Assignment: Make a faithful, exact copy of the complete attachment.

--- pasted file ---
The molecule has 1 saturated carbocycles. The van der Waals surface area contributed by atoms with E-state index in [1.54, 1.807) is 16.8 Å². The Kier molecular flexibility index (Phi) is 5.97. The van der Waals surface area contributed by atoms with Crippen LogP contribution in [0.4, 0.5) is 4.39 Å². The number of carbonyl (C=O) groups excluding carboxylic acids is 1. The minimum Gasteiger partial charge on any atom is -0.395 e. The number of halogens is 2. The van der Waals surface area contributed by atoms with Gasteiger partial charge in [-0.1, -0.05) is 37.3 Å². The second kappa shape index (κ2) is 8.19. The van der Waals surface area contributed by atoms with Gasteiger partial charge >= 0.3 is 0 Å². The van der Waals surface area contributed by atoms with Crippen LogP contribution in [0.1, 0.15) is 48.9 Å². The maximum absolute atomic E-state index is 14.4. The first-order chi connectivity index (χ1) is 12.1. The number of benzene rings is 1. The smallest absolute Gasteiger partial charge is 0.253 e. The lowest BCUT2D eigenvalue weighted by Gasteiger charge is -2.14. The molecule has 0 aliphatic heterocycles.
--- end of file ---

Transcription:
The molecule has 1 saturated carbocycles. The van der Waals surface area contributed by atoms with E-state index in [1.54, 1.807) is 16.8 Å². The Kier molecular flexibility index (Phi) is 5.97. The van der Waals surface area contributed by atoms with Crippen LogP contribution in [0.4, 0.5) is 4.39 Å². The number of carbonyl (C=O) groups excluding carboxylic acids is 1. The minimum Gasteiger partial charge on any atom is -0.395 e. The number of halogens is 2. The van der Waals surface area contributed by atoms with Gasteiger partial charge in [-0.1, -0.05) is 37.3 Å². The second kappa shape index (κ2) is 8.19. The van der Waals surface area contributed by atoms with Gasteiger partial charge >= 0.3 is 0 Å². The van der Waals surface area contributed by atoms with Crippen LogP contribution in [0.1, 0.15) is 48.9 Å². The maximum absolute atomic E-state index is 14.4. The first-order chi connectivity index (χ1) is 12.1. The number of benzene rings is 1. The smallest absolute Gasteiger partial charge is 0.253 e. The lowest BCUT2D eigenvalue weighted by Gasteiger charge is -2.14. The molecule has 0 aliphatic heterocycles.